Obama says that the NSA isn’t listening to your calls:
But Conor worries that our system of checks and balances is useless in the era of deep state:
Congress cannot act as a check on the executive branch in the way the Framers intended when hugely consequential policies it is overseeing are treated as state secrets. The Senate, intended as a deliberative body, cannot deliberate when only the folks on the right committees are fully briefed, and the Ron Wyden types among them think what’s happening is horribly wrong, but can’t tell anyone why because it’s illegal just to air the basic facts. Our senators have literally been reduced to giving dark hints.
Walt believes this situation “gives those in power an obvious incentive to inflate threats”:
When no significant dangers are apparent, they will conjure them up; when real dangers do emerge, they will blow them out of all proportion. And having assembled a vast clandestine intelligence apparatus to go trolling for threats in every conceivable location, they can quell skeptics with that familiar trump card: “Ah, but if you knew what I know, you’d agree with me.”
And so the circle continues: An exaggerated sense of threat leads to energetic efforts to shape events abroad, even in places of little strategic value. These efforts inevitably provoke backlashes of various kinds, some of which (e.g., 9/11) do genuinely harm Americans. Because it is deemed unpatriotic or worse to even ask what might have led others to want to attack us, officials merely declare that they “hate our freedoms” and launch new efforts to root out enemies. The result is more surveillance, more secrecy, and even more global intervention (e.g., Iraq, Afghanistan, drone wars, etc.) in an endless attempt to root out all sources of “evil.”
Reihan is conflicted about the expanding powers of the NSA:
I have two clashing instincts: a skepticism of concentrated power (milder than most of my libertarian friends, but still there) and a post-9/11 sense that small networks of hyperempowered individuals can pose a real threat, and that it is appropriate to use technological tools to mitigate such threats. The problem with the latter view, which has definitely been going out of style in the public if not in the national security bureaucracy, is that when the bad guys realize that mobile phones are not the best way to go (as the more formidable of them have long since realized), they will turn to some other, harder-to-detect means of communication. It is inevitable that the NSA will want as much information as it can possibly get, and I’m glad that they’re getting some pushback.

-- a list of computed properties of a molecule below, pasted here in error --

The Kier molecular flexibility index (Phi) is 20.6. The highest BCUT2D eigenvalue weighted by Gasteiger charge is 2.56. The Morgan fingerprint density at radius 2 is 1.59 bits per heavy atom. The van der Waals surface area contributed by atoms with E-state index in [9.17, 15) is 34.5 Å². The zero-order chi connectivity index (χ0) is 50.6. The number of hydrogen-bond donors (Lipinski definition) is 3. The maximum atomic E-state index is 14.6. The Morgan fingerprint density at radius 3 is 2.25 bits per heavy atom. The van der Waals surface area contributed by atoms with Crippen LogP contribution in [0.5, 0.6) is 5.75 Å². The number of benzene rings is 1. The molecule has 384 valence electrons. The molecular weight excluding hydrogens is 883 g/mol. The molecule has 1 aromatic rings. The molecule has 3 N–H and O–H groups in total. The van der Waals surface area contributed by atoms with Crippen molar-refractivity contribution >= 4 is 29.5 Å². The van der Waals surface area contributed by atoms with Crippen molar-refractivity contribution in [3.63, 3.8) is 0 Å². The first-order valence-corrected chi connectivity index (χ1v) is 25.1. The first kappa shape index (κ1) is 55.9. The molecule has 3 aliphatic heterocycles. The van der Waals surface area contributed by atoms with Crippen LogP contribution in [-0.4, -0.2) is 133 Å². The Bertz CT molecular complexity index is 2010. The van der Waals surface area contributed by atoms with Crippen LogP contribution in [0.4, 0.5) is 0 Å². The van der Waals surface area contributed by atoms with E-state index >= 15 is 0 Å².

That’s roughly where I fall out too. And Mike Konczal imagines a better surveillance state:
What would a democratic surveillance state look like? Balkin argues that these states would be “information gourmets and information philanthropists.” A democratic surveillance state would limit the data it collects to the bare minimum. Meanwhile, maximum transparency and accountability across branches would be emphasized. Congress and the public would need to be far more involved.
A democratic surveillance state would also place an emphasis on destroying the data that the government collects. Amnesia used to be the first line of defense against surveillance. People just forgot things with time, giving citizens a line of defense against intrusion. In the age of digital technology, however, amnesia no longer exists, so it needs to be mandated by law.
A democratic surveillance state would also require public accountability for the proper conduct of private companies that deal and sell in private information. It’s easy for people to be cynical about not being able to control their privacy when it comes to the government when they also feel powerless against private agents as well.